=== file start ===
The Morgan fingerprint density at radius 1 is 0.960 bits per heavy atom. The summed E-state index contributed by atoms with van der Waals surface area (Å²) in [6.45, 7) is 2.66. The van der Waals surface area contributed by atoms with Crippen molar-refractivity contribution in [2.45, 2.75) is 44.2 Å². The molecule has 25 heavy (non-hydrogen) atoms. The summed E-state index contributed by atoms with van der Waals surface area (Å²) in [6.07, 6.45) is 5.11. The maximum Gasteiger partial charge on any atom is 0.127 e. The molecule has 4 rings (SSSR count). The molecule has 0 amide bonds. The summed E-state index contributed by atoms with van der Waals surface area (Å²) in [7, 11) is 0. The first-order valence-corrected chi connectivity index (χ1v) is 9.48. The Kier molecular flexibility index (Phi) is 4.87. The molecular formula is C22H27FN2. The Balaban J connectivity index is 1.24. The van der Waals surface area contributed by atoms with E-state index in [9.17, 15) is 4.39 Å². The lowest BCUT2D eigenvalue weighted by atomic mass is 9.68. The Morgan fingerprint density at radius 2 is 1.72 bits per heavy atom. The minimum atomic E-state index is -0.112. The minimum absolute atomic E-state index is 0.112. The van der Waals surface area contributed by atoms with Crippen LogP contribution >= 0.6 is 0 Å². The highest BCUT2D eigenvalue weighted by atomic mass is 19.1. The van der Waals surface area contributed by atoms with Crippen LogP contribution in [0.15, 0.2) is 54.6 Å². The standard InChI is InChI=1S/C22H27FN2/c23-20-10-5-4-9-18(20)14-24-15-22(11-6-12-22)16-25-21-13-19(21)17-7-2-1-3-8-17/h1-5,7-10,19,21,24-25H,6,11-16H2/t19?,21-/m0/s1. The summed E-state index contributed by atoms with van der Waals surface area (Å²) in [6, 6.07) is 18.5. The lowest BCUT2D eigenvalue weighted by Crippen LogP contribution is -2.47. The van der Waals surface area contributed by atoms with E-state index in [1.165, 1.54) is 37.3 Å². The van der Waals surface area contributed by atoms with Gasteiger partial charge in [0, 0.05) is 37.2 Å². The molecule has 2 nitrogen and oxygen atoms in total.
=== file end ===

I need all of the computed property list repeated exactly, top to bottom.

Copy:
The Morgan fingerprint density at radius 1 is 0.960 bits per heavy atom. The summed E-state index contributed by atoms with van der Waals surface area (Å²) in [6.45, 7) is 2.66. The van der Waals surface area contributed by atoms with Crippen molar-refractivity contribution in [2.45, 2.75) is 44.2 Å². The molecule has 25 heavy (non-hydrogen) atoms. The summed E-state index contributed by atoms with van der Waals surface area (Å²) in [6.07, 6.45) is 5.11. The maximum Gasteiger partial charge on any atom is 0.127 e. The molecule has 4 rings (SSSR count). The molecule has 0 amide bonds. The summed E-state index contributed by atoms with van der Waals surface area (Å²) in [7, 11) is 0. The first-order valence-corrected chi connectivity index (χ1v) is 9.48. The Kier molecular flexibility index (Phi) is 4.87. The molecular formula is C22H27FN2. The Balaban J connectivity index is 1.24. The van der Waals surface area contributed by atoms with E-state index in [9.17, 15) is 4.39 Å². The lowest BCUT2D eigenvalue weighted by atomic mass is 9.68. The Morgan fingerprint density at radius 2 is 1.72 bits per heavy atom. The minimum atomic E-state index is -0.112. The minimum absolute atomic E-state index is 0.112. The van der Waals surface area contributed by atoms with Crippen LogP contribution >= 0.6 is 0 Å². The highest BCUT2D eigenvalue weighted by atomic mass is 19.1. The van der Waals surface area contributed by atoms with Crippen LogP contribution in [0.15, 0.2) is 54.6 Å². The standard InChI is InChI=1S/C22H27FN2/c23-20-10-5-4-9-18(20)14-24-15-22(11-6-12-22)16-25-21-13-19(21)17-7-2-1-3-8-17/h1-5,7-10,19,21,24-25H,6,11-16H2/t19?,21-/m0/s1. The summed E-state index contributed by atoms with van der Waals surface area (Å²) in [6, 6.07) is 18.5. The lowest BCUT2D eigenvalue weighted by Crippen LogP contribution is -2.47. The van der Waals surface area contributed by atoms with E-state index in [1.165, 1.54) is 37.3 Å². The van der Waals surface area contributed by atoms with Gasteiger partial charge in [0, 0.05) is 37.2 Å². The molecule has 2 nitrogen and oxygen atoms in total.